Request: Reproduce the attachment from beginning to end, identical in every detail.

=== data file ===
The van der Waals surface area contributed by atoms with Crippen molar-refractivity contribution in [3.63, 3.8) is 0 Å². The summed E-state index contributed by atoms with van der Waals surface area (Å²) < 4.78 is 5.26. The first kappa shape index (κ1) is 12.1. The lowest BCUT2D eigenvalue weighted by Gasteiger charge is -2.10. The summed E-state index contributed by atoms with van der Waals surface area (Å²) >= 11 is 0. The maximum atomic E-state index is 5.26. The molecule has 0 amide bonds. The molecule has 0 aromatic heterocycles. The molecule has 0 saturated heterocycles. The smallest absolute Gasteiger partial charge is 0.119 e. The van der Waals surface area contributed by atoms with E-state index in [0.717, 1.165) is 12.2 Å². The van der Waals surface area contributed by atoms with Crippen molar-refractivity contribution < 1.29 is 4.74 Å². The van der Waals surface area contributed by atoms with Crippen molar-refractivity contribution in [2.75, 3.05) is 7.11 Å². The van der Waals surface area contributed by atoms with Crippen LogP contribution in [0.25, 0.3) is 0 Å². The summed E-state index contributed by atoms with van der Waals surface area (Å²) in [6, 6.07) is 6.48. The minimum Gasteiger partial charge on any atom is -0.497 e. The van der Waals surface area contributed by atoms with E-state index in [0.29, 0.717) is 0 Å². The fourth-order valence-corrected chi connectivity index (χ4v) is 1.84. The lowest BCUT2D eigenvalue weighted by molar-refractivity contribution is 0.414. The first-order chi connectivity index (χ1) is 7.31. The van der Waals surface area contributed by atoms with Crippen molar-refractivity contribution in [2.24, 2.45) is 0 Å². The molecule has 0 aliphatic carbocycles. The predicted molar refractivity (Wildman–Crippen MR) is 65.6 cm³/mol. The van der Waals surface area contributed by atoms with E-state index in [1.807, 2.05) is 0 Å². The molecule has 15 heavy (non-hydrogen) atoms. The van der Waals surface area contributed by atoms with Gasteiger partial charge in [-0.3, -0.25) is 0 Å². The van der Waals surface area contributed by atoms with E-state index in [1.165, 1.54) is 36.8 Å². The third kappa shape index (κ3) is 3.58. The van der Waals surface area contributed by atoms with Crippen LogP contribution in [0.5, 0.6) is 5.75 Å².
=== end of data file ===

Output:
The van der Waals surface area contributed by atoms with Crippen molar-refractivity contribution in [3.63, 3.8) is 0 Å². The summed E-state index contributed by atoms with van der Waals surface area (Å²) < 4.78 is 5.26. The first kappa shape index (κ1) is 12.1. The lowest BCUT2D eigenvalue weighted by Gasteiger charge is -2.10. The summed E-state index contributed by atoms with van der Waals surface area (Å²) >= 11 is 0. The maximum atomic E-state index is 5.26. The molecule has 0 amide bonds. The molecule has 0 aromatic heterocycles. The molecule has 0 saturated heterocycles. The smallest absolute Gasteiger partial charge is 0.119 e. The van der Waals surface area contributed by atoms with E-state index in [0.717, 1.165) is 12.2 Å². The van der Waals surface area contributed by atoms with Crippen molar-refractivity contribution < 1.29 is 4.74 Å². The van der Waals surface area contributed by atoms with Crippen molar-refractivity contribution in [2.75, 3.05) is 7.11 Å². The van der Waals surface area contributed by atoms with Crippen LogP contribution in [0.25, 0.3) is 0 Å². The summed E-state index contributed by atoms with van der Waals surface area (Å²) in [6, 6.07) is 6.48. The minimum Gasteiger partial charge on any atom is -0.497 e. The van der Waals surface area contributed by atoms with E-state index in [0.29, 0.717) is 0 Å². The fourth-order valence-corrected chi connectivity index (χ4v) is 1.84. The lowest BCUT2D eigenvalue weighted by molar-refractivity contribution is 0.414. The first-order chi connectivity index (χ1) is 7.31. The van der Waals surface area contributed by atoms with Crippen molar-refractivity contribution in [2.24, 2.45) is 0 Å². The molecule has 0 aliphatic carbocycles. The predicted molar refractivity (Wildman–Crippen MR) is 65.6 cm³/mol. The van der Waals surface area contributed by atoms with E-state index in [1.807, 2.05) is 0 Å². The molecule has 15 heavy (non-hydrogen) atoms. The van der Waals surface area contributed by atoms with Gasteiger partial charge in [-0.3, -0.25) is 0 Å². The van der Waals surface area contributed by atoms with E-state index in [1.165, 1.54) is 36.8 Å². The third kappa shape index (κ3) is 3.58. The van der Waals surface area contributed by atoms with Crippen LogP contribution in [0.5, 0.6) is 5.75 Å².